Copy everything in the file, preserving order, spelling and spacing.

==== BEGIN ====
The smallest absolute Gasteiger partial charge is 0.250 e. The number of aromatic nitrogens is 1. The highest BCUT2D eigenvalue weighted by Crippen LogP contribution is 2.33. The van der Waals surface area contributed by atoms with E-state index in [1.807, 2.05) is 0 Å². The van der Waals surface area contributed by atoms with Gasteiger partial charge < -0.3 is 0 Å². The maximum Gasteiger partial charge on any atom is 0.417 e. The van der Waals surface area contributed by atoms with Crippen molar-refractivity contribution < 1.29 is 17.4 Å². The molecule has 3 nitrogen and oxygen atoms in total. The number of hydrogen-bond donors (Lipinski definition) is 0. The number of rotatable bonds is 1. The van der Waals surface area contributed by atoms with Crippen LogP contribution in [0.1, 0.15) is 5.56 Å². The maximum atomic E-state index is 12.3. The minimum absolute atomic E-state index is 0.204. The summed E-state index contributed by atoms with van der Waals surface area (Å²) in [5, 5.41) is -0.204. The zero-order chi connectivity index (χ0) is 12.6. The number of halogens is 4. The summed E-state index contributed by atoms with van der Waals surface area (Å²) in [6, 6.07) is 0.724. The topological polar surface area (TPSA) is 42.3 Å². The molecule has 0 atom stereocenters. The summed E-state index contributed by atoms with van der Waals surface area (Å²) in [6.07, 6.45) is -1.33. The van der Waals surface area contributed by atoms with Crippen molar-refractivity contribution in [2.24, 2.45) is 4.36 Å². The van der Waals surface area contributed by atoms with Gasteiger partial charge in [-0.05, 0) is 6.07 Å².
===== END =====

The smallest absolute Gasteiger partial charge is 0.250 e. The number of aromatic nitrogens is 1. The highest BCUT2D eigenvalue weighted by Crippen LogP contribution is 2.33. The van der Waals surface area contributed by atoms with E-state index in [1.807, 2.05) is 0 Å². The van der Waals surface area contributed by atoms with Gasteiger partial charge < -0.3 is 0 Å². The maximum Gasteiger partial charge on any atom is 0.417 e. The van der Waals surface area contributed by atoms with Crippen molar-refractivity contribution < 1.29 is 17.4 Å². The molecule has 3 nitrogen and oxygen atoms in total. The number of hydrogen-bond donors (Lipinski definition) is 0. The number of rotatable bonds is 1. The van der Waals surface area contributed by atoms with Crippen LogP contribution in [0.1, 0.15) is 5.56 Å². The maximum atomic E-state index is 12.3. The minimum absolute atomic E-state index is 0.204. The summed E-state index contributed by atoms with van der Waals surface area (Å²) in [5, 5.41) is -0.204. The zero-order chi connectivity index (χ0) is 12.6. The number of halogens is 4. The summed E-state index contributed by atoms with van der Waals surface area (Å²) in [6, 6.07) is 0.724. The topological polar surface area (TPSA) is 42.3 Å². The molecule has 0 atom stereocenters. The summed E-state index contributed by atoms with van der Waals surface area (Å²) in [6.07, 6.45) is -1.33. The van der Waals surface area contributed by atoms with Crippen molar-refractivity contribution in [2.24, 2.45) is 4.36 Å². The van der Waals surface area contributed by atoms with Gasteiger partial charge in [-0.05, 0) is 6.07 Å².